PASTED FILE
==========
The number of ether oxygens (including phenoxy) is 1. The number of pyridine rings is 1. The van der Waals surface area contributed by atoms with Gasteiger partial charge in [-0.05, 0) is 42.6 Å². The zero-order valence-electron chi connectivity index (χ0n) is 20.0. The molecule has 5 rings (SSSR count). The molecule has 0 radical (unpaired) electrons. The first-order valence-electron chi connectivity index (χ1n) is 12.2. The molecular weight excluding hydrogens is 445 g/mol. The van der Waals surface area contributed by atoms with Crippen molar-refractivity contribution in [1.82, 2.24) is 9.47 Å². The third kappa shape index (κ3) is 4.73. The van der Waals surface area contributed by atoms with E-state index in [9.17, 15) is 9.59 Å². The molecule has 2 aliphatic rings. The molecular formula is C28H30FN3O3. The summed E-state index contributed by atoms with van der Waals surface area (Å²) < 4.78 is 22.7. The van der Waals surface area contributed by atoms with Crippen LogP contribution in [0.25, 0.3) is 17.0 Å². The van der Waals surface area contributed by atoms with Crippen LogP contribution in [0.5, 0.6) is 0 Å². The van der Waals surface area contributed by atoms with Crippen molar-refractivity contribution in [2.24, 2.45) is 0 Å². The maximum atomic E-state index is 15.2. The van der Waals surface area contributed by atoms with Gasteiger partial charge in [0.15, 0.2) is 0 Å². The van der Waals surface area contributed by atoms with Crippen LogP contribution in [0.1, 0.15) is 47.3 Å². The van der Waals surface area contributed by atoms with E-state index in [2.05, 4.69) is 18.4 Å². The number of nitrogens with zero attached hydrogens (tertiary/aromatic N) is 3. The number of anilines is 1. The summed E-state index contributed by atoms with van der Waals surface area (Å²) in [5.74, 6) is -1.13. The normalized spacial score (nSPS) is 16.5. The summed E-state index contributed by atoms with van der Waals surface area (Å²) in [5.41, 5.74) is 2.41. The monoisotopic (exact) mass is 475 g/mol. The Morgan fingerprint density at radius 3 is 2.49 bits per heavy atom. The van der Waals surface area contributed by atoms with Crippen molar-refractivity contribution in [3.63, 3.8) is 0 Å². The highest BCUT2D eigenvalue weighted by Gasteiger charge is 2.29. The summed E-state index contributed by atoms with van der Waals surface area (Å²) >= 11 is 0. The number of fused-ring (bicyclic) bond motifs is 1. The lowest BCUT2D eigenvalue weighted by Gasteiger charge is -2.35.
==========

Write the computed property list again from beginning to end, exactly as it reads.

The number of ether oxygens (including phenoxy) is 1. The number of pyridine rings is 1. The van der Waals surface area contributed by atoms with Gasteiger partial charge in [-0.05, 0) is 42.6 Å². The zero-order valence-electron chi connectivity index (χ0n) is 20.0. The molecule has 5 rings (SSSR count). The molecule has 0 radical (unpaired) electrons. The first-order valence-electron chi connectivity index (χ1n) is 12.2. The molecular weight excluding hydrogens is 445 g/mol. The van der Waals surface area contributed by atoms with Crippen molar-refractivity contribution in [1.82, 2.24) is 9.47 Å². The third kappa shape index (κ3) is 4.73. The van der Waals surface area contributed by atoms with E-state index in [9.17, 15) is 9.59 Å². The molecule has 2 aliphatic rings. The molecular formula is C28H30FN3O3. The summed E-state index contributed by atoms with van der Waals surface area (Å²) < 4.78 is 22.7. The van der Waals surface area contributed by atoms with Crippen LogP contribution in [0.25, 0.3) is 17.0 Å². The van der Waals surface area contributed by atoms with Crippen LogP contribution in [0.5, 0.6) is 0 Å². The van der Waals surface area contributed by atoms with Crippen molar-refractivity contribution in [2.24, 2.45) is 0 Å². The maximum atomic E-state index is 15.2. The van der Waals surface area contributed by atoms with Gasteiger partial charge in [0.15, 0.2) is 0 Å². The van der Waals surface area contributed by atoms with Crippen LogP contribution in [0.1, 0.15) is 47.3 Å². The van der Waals surface area contributed by atoms with E-state index in [2.05, 4.69) is 18.4 Å². The number of nitrogens with zero attached hydrogens (tertiary/aromatic N) is 3. The number of anilines is 1. The summed E-state index contributed by atoms with van der Waals surface area (Å²) in [5.74, 6) is -1.13. The normalized spacial score (nSPS) is 16.5. The summed E-state index contributed by atoms with van der Waals surface area (Å²) in [5.41, 5.74) is 2.41. The monoisotopic (exact) mass is 475 g/mol. The Morgan fingerprint density at radius 3 is 2.49 bits per heavy atom. The van der Waals surface area contributed by atoms with Crippen molar-refractivity contribution in [3.63, 3.8) is 0 Å². The highest BCUT2D eigenvalue weighted by Gasteiger charge is 2.29. The summed E-state index contributed by atoms with van der Waals surface area (Å²) >= 11 is 0. The number of fused-ring (bicyclic) bond motifs is 1. The lowest BCUT2D eigenvalue weighted by Gasteiger charge is -2.35.